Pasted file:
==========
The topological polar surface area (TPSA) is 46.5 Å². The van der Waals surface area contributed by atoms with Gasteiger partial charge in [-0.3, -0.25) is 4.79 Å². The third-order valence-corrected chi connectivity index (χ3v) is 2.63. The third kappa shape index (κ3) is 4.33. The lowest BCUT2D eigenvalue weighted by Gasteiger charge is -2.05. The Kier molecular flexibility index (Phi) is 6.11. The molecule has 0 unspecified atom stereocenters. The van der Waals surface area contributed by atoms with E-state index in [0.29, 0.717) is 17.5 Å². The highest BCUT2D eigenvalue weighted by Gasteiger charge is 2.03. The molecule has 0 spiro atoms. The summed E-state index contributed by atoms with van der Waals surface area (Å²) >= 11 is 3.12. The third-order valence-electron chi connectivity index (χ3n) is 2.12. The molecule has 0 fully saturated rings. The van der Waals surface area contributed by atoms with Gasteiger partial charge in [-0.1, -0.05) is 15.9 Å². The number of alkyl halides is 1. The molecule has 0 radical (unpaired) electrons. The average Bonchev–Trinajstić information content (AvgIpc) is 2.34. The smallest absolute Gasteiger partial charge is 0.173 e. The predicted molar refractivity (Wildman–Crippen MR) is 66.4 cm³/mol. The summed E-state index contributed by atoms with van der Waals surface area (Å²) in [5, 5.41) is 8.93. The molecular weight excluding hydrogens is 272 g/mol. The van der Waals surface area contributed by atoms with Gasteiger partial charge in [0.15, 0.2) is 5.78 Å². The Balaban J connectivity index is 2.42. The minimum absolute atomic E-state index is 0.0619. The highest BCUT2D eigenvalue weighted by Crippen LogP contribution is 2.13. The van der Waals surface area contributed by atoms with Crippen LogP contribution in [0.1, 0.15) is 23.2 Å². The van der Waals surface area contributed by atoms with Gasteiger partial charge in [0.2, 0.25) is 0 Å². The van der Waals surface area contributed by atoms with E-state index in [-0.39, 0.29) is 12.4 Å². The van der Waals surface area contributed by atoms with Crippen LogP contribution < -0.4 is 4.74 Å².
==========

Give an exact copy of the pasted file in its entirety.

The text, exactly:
The topological polar surface area (TPSA) is 46.5 Å². The van der Waals surface area contributed by atoms with Gasteiger partial charge in [-0.3, -0.25) is 4.79 Å². The third-order valence-corrected chi connectivity index (χ3v) is 2.63. The third kappa shape index (κ3) is 4.33. The lowest BCUT2D eigenvalue weighted by Gasteiger charge is -2.05. The Kier molecular flexibility index (Phi) is 6.11. The molecule has 0 unspecified atom stereocenters. The van der Waals surface area contributed by atoms with E-state index in [0.29, 0.717) is 17.5 Å². The highest BCUT2D eigenvalue weighted by Gasteiger charge is 2.03. The molecule has 0 spiro atoms. The summed E-state index contributed by atoms with van der Waals surface area (Å²) >= 11 is 3.12. The third-order valence-electron chi connectivity index (χ3n) is 2.12. The molecule has 0 fully saturated rings. The van der Waals surface area contributed by atoms with Gasteiger partial charge in [-0.1, -0.05) is 15.9 Å². The number of alkyl halides is 1. The molecule has 0 radical (unpaired) electrons. The average Bonchev–Trinajstić information content (AvgIpc) is 2.34. The smallest absolute Gasteiger partial charge is 0.173 e. The predicted molar refractivity (Wildman–Crippen MR) is 66.4 cm³/mol. The summed E-state index contributed by atoms with van der Waals surface area (Å²) in [5, 5.41) is 8.93. The molecular weight excluding hydrogens is 272 g/mol. The van der Waals surface area contributed by atoms with Gasteiger partial charge in [0.15, 0.2) is 5.78 Å². The Balaban J connectivity index is 2.42. The minimum absolute atomic E-state index is 0.0619. The highest BCUT2D eigenvalue weighted by Crippen LogP contribution is 2.13. The van der Waals surface area contributed by atoms with Crippen LogP contribution in [0.1, 0.15) is 23.2 Å². The van der Waals surface area contributed by atoms with Gasteiger partial charge in [0.2, 0.25) is 0 Å². The van der Waals surface area contributed by atoms with E-state index in [-0.39, 0.29) is 12.4 Å². The van der Waals surface area contributed by atoms with Crippen LogP contribution < -0.4 is 4.74 Å².